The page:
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Rebuilding After a Breakup


New member
I recently got out of a great relationship. Sounds kind of counter-intuitive, I know. Things were great, but it was long distance due to my line of work. She needed her time to work on herself so I felt it was selfish to stay together. We still have powerful feelings for eachother. I feel like I did alot for her but her responsibilities made it hard for her to give me the same attention. I worked hard to fix it and told her I would do anything to make it work, but felt although, she said she wanted to fix it, she wasnt giving everything. I would fly across the country once a month to visit (which was not the plan).
How do you get over a relationship knowing there is still something there? Im not one to give up easily, but I also respect the fact she is working on herself.
Thank you all,


New member
Some things that have helped me in the past:
- spend time with friends/family
- work on a hobby of yours
- remove reminders of her (photos, etc.)
- give her space, and you take yours
- don't text or call her

Biggest thing though......Give it time.... it won't be easy at first, but with time you will feel better. It is hard removing someone you care about from your life. But if you feel that she wasn't giving her all, then you truly deserve better. And one thing I've learned is that if someone wants to be with you, they will give it their all.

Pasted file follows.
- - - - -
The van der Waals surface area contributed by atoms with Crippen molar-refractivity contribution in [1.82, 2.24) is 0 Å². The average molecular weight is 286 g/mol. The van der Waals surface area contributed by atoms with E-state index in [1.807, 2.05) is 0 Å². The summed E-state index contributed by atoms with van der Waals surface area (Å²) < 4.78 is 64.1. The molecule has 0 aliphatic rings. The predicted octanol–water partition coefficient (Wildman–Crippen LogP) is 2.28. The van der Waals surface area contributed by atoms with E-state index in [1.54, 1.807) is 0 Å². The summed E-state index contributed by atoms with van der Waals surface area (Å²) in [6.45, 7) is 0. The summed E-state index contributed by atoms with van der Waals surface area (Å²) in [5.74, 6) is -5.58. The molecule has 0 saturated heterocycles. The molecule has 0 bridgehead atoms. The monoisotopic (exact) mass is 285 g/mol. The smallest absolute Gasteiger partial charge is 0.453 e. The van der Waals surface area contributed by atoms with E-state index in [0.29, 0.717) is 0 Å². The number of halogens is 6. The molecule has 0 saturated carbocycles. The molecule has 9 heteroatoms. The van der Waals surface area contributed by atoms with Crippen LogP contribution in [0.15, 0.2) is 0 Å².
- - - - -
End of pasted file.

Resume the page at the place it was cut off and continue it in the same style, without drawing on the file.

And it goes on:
New member
Potential is the hardest thing to let go of with a broken relationship, and I recently went through something similar. Our story (how we found each other after years of almosts) was incredible, and as a writer I loved that. We complemented each other in emotional and intellectual ways that encouraged both of us to be better people. We shared the same sense of humor. We wanted the same things.

The problem was how much he travels for work, and we wouldn't see each other for two, sometimes three, months at a time. I was willing to put in the effort to figure out the hard parts, and unfortunately he was not. We had so much potential, but it never manifested. And the idea of what could have been haunted me for a while.

The best advice I received was to let myself feel the sadness, to not try and cover it up or shove it aside. I sat down every day and wrote about how I felt. I focused on accomplishing a few goals I had set for myself (quitting my job and rebooting my freelance career). And whenever he popped into my mind, I just let myself feel that sadness.

I agree with Sflom. If someone wants to be with you, they'll make it work; they'll compromise and put in the effort. When someone can't make you a priority because of other issues in their life, that's not an exception to this rule; it's simply an understandable reason for you not to be with them. Everyone deserves to be with someone who makes them a priority, who treats them well, and matches the effort they put into making a relationship work.